• Statins represent a class of drugs that effectively lowers cholesterol, however they also possess pleiotropic effects, like promotion of angiogenesis, prevention of bone loss, immunomodulatory and anti-inflammatory effects. Thus, the aim of this study was to investigate the activity of simvastatin topically applied in mice in acute and chronic skin inflammation models. Skin inflammation was induced in mice ears by topical application of 12-O-tetradecanoyl-phorbol acetate (TPA). In the acute model, ear edema was measured by the increase of ear thickness 6 h after TPA (2.5 mg/ear). The chronic inflammatory process was induced by multiple applications of TPA (2.0 mg/ear) for nine alternate days, and the edema was measured daily as the increase in ear thickness. Topical treatment was applied immediately after TPA in acute model or started at 5th day of chronic experiment. For acute model treatment was simvastatin (0.24, 0.71 and 2.40 mM), dexamethasone (0.13 mM), both in acetone or vehicle alone (acetone). In chronic model simvastatin (1% and 3%) and dexamethasone (0.5%) were incorporated in ointment preparations, and a group received ointment alone (vehicle). Samples of ear tissue (6 mm) were taken from acute and chronic models, weighted and prepared for histological analysis and myeloperoxidase (MPO) enzymatic activity evaluation. Application of simvastatin in acetone reduced the ear edema after a single TPA application in a dose dependent manner [ID50 of 0.47 (0.22-1.13) mM], and the MPO enzymatic activity up to 61 +/- 10%. Also, both simvastatin ointment preparations 1% and 3% reduced acute TPA-induced ear edema in 55 +/- 7% and 65 +/- 8%, respectively. In the chronic model, simvastatin ointment 1% was able to reduce ear edema (25 +/- 3%) and ear weight (10 +/- 1%), though 3% formulation augmented both parameters. Histological analysis revealed a reduction of swelling and leukocyte migration in the acute model for both the formulations of simvastatin (1% and 3%), while in chronic model simvastatin 1% decreased ear swelling and epidermal thickness, but simvastatin 3% increased both parameters. The results confirm the anti-inflammatory activity of simvastatin when applied topically in both acute and chronic models of skin inflammation. Besides, the formulation of simvastatin ointment 1% shows to be a very effective formulation for a chronic usage.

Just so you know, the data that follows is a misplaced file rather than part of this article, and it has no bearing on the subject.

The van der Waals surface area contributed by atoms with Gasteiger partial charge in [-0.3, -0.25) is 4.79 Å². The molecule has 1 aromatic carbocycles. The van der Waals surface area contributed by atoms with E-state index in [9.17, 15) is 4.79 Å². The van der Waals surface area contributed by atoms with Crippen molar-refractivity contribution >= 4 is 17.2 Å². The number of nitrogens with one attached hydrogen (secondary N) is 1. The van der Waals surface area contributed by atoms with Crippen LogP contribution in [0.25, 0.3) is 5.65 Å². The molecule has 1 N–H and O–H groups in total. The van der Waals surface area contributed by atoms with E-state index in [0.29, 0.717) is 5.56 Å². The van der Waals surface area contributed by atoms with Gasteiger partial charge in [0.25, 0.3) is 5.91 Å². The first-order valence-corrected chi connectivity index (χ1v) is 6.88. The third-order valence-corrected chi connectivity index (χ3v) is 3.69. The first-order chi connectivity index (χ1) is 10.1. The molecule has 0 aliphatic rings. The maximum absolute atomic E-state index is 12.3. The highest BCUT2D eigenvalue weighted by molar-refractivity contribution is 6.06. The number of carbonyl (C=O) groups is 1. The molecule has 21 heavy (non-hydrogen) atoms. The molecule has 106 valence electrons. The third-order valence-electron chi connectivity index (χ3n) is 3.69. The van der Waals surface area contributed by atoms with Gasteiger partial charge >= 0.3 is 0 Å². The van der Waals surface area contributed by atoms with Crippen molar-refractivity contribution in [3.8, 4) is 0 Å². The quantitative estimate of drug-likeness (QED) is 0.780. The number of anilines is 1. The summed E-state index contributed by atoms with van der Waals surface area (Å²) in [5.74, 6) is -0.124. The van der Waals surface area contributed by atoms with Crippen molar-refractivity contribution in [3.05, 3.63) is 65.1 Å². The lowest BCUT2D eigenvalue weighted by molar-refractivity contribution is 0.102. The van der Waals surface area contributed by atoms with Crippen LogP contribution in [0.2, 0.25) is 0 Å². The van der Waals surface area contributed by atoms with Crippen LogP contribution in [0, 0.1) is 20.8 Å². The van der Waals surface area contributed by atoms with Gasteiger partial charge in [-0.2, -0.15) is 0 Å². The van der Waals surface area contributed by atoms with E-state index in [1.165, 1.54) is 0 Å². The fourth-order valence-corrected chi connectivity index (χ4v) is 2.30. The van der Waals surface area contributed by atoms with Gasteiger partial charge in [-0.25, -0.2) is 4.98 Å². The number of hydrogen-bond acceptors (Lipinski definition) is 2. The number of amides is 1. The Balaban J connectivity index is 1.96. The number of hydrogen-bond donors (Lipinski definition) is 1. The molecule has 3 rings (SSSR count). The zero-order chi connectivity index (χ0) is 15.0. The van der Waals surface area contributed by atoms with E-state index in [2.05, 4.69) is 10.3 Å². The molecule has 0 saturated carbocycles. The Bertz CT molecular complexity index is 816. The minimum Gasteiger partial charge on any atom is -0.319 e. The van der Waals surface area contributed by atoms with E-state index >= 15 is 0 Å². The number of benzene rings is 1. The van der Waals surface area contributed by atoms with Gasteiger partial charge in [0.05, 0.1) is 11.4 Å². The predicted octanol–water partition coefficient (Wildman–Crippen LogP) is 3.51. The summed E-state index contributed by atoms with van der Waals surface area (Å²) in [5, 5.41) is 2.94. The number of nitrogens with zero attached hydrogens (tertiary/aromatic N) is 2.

Adami M, Prudente Ada S, Mendes DA, Horinouchi CD, Cabrini DA, Otuki MF. Simvastatin ointment, a new treatment for skin inflammatory conditions. J Dermatol Sci. 2012 May;66(2):127-35. [PubMed Citation]

  • Octanol/Water Partition Coefficient: log Kow = 4.68

HSDB. Simvastatin

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18. Publications

Adami M, Prudente Ada S, Mendes DA, Horinouchi CD, Cabrini DA, Otuki MF. Simvastatin ointment, a new treatment for skin inflammatory conditions. J Dermatol Sci. 2012 May;66(2):127-35. [PubMed Citation]

Birnbaum Y, Ye Y. Pleiotropic effects of statins: the role of eicosanoid production. Curr Atheroscler Rep. 2012 Apr;14(2):135-9. [PubMed Citation]

Chen W, Pendyala S, Natarajan V, Garcia JG, Jacobson JR. Endothelial cell barrier protection by simvastatin: GTPase regulation and NADPH oxidase inhibition. Am J Physiol Lung Cell Mol Physiol. 2008 Oct;295(4):L575-83. [PubMed Citation]

ClinicalTrials.gov Statins

Craig TR, Duffy MJ, Shyamsundar M, McDowell C, O'Kane CM, Elborn JS, McAuley DF. A randomized clinical trial of hydroxymethylglutaryl- coenzyme a reductase inhibition for acute lung injury (The HARP Study). Am J Respir Crit Care Med. 2011 Mar 1;183(5):620-6. [PubMed Citation]

Clinical trial registered with www.controlled-trials.com (ISRCTN70127774)

[DHHS/FDA; Emergency Preparedness and Response-Counterterrorism and Emerging Threats (12/01/2011)]

European Medicines Agency Decision: Granting of a product specific waiver. August 28, 2009. EMEA/531540/2009, P/170/2009 (EMEA)